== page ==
First record of Rosalia alpina (Linnaeus 1758) (Coleoptera, Cerambycidae) in Prunus avium (L.) (Rosaceae)

Alberto Castro-Gil1,*, Leticia Martínez de Murguía-Fernández1,2 & Francisco Molino-Olmedo3

1Department of Entomology, Aranzadi Society of Sciences, Zorroagagaina 11, 20014 Donostia-San Sebastián, Gipuzkoa (Spain). ORCID iD:


3La Zambra 8, 23100 Mancha Real, Jaén (Spain). ORCID iD:

*Corresponding author:



The use of Prunus avium (L.) as habitat of the legally protected longicorn Rosalia alpina (Linnaeus, 1758) is recorded for the first time. The observations took place in a dying cherry tree located in a garden of a countryside land belonging to the municipality of Asteasu (Gipuzkoa). The presence of adults mating and looking for oviposition sites, exit holes, and one larva inside a dead branch suggest that R. alpina is able to complete its life cycle in the cherry tree. Two other saproxylic species, Cerambyx scopolii Fuessly, 1775 and Ampedus pomonae (Stephens, 1820), were found inside dead branches. In the region of the study area, R. alpina had only been previously recorded on Fagus sylvatica L. trees. Therefore, further research is suggested to determine the importance of other tree species like alternative habitat and their role in the conservation of R. alpina.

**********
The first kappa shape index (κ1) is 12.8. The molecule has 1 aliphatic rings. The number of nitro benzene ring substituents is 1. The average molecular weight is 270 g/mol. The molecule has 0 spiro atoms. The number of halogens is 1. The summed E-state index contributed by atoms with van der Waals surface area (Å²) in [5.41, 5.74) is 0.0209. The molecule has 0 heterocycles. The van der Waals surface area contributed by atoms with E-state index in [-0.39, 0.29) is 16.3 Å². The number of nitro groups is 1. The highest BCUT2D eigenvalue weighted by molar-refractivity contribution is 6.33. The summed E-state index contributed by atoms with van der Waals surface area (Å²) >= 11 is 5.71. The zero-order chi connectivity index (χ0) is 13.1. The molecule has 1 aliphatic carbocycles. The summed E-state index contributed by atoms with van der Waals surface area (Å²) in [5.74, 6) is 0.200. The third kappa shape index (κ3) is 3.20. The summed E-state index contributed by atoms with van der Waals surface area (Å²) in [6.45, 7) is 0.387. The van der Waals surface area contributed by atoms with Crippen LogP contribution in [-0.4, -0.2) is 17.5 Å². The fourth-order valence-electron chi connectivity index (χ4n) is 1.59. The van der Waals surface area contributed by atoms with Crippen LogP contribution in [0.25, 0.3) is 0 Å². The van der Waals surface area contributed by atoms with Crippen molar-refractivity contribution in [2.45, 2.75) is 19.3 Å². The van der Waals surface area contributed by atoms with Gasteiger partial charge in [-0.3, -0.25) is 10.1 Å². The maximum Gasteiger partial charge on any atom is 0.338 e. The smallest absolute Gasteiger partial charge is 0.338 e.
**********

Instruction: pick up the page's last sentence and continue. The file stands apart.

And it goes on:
Key words: Cerambycidae; Cherry tree; Coleoptera; Dead wood; Saproxylics.



Primer registro de Rosalia alpina (Linnaeus 1758) (Coleoptera, Cerambycidae) en Prunus avium (L.) (Rosaceae)